ADAPT Aspirin Dose Accuracy in PaediaTrics – a survey
What is ADAPT?
ADAPT: Aspirin Dose Accuracy in PaediaTrics
ADAPT is a research project which enables researchers from the University of Birmingham to work with nurses and pharmacists involved in the manipulation of tablets to provide doses for children.
This research project is being undertaken by Ahmed Lahiq as part of an educational qualification (PhD) at the School of Pharmacy, University of Birmingham under the supervision of Dr Hannah Batchelor. The research project has been funded by the PhD grant for Ahmed Lahiq which is paid by the Saudi government. The University of Birmingham is responsible for sponsoring the research. This questionnaire has been ethically approved by the Science, Technology, Engineering and Mathematics Ethical Review Committee at the University of Birmingham, ERN_18-0301A.
Aspirin is used in certain children, for example those with Kawasaki’s disease yet it is contra-indicated in most children due to the link to a rare but potentially fatal illness known as Reye’s syndrome.
When aspirin is used in children an oral liquid is not readily available therefore health care providers or parents are required to manipulate (split, crush, disperse, dissolve) aspirin tablets to produce the appropriate dose for these paediatric patients.
Healthcare professionals typically have to manipulate aspirin tablets to obtain the relevant dose for children. This study will identify which methods are used by pharmacists and nurses and also how reliable these methods are in obtaining an accurate dose.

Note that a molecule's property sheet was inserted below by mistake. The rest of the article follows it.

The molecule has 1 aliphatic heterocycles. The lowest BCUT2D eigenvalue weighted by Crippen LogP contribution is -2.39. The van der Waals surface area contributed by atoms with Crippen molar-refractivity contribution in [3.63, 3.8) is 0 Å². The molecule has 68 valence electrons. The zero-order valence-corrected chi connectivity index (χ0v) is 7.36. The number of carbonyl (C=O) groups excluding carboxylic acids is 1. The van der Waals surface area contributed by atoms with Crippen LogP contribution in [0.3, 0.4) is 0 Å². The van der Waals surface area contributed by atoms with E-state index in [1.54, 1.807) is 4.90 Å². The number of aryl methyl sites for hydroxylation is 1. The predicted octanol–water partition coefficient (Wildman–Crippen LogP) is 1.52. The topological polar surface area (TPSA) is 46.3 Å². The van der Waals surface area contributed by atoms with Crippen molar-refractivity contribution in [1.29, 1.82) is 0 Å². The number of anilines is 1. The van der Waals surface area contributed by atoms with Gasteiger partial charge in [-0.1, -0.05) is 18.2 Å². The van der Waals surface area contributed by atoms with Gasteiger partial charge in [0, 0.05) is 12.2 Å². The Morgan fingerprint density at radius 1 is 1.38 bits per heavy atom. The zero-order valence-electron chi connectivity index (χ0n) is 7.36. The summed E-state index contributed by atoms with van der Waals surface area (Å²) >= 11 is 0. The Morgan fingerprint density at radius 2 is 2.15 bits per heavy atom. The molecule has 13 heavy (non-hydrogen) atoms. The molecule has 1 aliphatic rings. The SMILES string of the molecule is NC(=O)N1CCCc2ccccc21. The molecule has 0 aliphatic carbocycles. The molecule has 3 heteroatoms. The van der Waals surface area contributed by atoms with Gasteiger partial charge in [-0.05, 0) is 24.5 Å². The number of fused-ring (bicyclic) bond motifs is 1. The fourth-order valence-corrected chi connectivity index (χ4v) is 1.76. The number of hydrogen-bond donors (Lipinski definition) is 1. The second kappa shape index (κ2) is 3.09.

We would be very grateful if you could fill in this short survey detailing how you would prepare a dose of aspirin from a tablet. We will then use this information to evaluate how accurate these methods are to prepare small amounts of aspirin.
This questionnaire does not contain any sensitive information and in anonymised upon completion. Therefore it is assumed that by completing this questionnaire you are consenting for us to use your answers for the purposes of this research project (consent via completion).
Thank you very much for taking the time to complete this questionnaire. Once you submit your questionnaire you will not be able to withdraw your data as we will be unable to link this to you.
If you have any questions/comments on this questionnaire please contact
Dr Hannah Batchelor
School of Pharmacy, Robert Aitken Building, University of Birmingham